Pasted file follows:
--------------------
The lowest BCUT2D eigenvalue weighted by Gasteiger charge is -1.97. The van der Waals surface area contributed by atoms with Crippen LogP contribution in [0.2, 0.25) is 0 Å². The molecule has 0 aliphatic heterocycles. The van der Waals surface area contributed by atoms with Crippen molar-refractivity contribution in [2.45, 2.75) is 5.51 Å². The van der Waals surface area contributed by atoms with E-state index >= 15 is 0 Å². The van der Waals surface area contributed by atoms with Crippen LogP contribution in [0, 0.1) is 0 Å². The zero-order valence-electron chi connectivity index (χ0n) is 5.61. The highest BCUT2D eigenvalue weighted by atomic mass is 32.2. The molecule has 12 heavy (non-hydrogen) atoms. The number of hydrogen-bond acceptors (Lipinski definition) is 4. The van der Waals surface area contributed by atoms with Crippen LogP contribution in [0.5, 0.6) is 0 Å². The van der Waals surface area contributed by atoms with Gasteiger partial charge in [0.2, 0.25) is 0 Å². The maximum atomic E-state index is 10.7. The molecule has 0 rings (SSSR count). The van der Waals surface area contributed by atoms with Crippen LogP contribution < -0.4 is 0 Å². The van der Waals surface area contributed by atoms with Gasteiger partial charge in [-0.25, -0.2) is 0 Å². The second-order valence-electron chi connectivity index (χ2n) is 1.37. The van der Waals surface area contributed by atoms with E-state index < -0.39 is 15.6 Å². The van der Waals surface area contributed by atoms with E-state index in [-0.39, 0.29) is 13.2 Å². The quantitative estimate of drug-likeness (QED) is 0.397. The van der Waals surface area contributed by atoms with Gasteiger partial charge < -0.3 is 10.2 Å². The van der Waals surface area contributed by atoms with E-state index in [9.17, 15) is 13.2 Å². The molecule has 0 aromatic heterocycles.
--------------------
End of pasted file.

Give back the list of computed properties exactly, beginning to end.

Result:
The lowest BCUT2D eigenvalue weighted by Gasteiger charge is -1.97. The van der Waals surface area contributed by atoms with Crippen LogP contribution in [0.2, 0.25) is 0 Å². The molecule has 0 aliphatic heterocycles. The van der Waals surface area contributed by atoms with Crippen molar-refractivity contribution in [2.45, 2.75) is 5.51 Å². The van der Waals surface area contributed by atoms with E-state index >= 15 is 0 Å². The van der Waals surface area contributed by atoms with Crippen LogP contribution in [0, 0.1) is 0 Å². The zero-order valence-electron chi connectivity index (χ0n) is 5.61. The highest BCUT2D eigenvalue weighted by atomic mass is 32.2. The molecule has 12 heavy (non-hydrogen) atoms. The number of hydrogen-bond acceptors (Lipinski definition) is 4. The van der Waals surface area contributed by atoms with Crippen LogP contribution in [0.5, 0.6) is 0 Å². The van der Waals surface area contributed by atoms with Gasteiger partial charge in [0.2, 0.25) is 0 Å². The maximum atomic E-state index is 10.7. The molecule has 0 rings (SSSR count). The van der Waals surface area contributed by atoms with Crippen LogP contribution < -0.4 is 0 Å². The van der Waals surface area contributed by atoms with Gasteiger partial charge in [-0.25, -0.2) is 0 Å². The second-order valence-electron chi connectivity index (χ2n) is 1.37. The van der Waals surface area contributed by atoms with E-state index < -0.39 is 15.6 Å². The van der Waals surface area contributed by atoms with E-state index in [-0.39, 0.29) is 13.2 Å². The quantitative estimate of drug-likeness (QED) is 0.397. The van der Waals surface area contributed by atoms with Gasteiger partial charge < -0.3 is 10.2 Å². The van der Waals surface area contributed by atoms with E-state index in [9.17, 15) is 13.2 Å². The molecule has 0 aromatic heterocycles.